Anaerobic lagoons produce noxious odors that result when the acid-producing bacteria reduce sulfate compounds to hydrogen sulfide (H2S). As the acid producers deplete the nonsulfate sources of combined oxygen, they start to reduce sulfate for oxygen with the liberation of H2S, which has the odor of rotten eggs. At low concentrations, H2S is merely obnoxious and therefore a nuisance, but at higher concentrations, it attacks painted surfaces and is also deleterious if inhaled for an extended period. To operate an anaerobic lagoon, wastewater treatment facilities must minimize the liberation of H2S to eliminate these effects. They can accomplish this task by controlling the concentration of sulfate compounds in the waste contents.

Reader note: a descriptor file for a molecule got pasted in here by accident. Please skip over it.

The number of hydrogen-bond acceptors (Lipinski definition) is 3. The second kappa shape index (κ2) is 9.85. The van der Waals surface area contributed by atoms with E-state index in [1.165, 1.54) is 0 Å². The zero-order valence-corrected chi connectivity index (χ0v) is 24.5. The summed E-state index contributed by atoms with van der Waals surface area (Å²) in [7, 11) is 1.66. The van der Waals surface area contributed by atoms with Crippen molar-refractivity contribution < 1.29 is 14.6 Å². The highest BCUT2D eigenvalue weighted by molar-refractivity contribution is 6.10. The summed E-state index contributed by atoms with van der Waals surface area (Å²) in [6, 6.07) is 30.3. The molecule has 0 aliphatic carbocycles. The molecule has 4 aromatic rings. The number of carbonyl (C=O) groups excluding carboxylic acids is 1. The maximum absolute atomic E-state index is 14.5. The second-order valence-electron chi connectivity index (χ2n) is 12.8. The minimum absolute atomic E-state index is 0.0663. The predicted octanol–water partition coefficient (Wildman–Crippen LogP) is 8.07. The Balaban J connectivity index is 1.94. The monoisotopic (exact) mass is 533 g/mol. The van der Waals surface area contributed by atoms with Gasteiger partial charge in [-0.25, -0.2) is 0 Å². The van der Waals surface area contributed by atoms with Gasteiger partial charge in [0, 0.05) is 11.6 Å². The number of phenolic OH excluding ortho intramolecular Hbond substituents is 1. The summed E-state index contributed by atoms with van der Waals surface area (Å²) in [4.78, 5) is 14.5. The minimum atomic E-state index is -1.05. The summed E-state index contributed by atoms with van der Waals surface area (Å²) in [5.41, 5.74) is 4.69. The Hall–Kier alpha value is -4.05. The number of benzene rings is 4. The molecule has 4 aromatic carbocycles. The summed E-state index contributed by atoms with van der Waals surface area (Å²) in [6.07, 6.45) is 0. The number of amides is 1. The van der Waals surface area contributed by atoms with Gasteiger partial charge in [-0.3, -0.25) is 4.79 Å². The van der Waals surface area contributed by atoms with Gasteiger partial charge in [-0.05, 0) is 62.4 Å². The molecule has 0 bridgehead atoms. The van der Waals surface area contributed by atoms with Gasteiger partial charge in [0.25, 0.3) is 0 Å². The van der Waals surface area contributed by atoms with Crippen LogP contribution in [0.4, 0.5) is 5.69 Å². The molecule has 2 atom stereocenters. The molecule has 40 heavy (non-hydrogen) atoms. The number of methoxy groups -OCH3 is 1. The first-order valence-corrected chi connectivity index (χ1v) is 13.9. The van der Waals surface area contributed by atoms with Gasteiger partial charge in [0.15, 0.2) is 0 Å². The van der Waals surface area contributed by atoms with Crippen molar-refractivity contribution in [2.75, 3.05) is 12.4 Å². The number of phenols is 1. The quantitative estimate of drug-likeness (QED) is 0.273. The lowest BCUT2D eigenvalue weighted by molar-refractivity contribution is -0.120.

If a sulfate concentration of less than 100 mg/l is maintained in the influent to the lagoon, no significant odor problems occur. If odor is a problem, the facility can add nitrate to the lagoon to alleviate it temporarily. When nitrate is applied, the acid producers switch to nitrate for oxygen. Sulfate reduction is thus stopped. This measure is only temporary; the only real long-term solution is to limit sulfate concentration in the influent. Due to the odor problem, anaerobic lagoons must be located in remote areas if sulfate starvation is not practiced.
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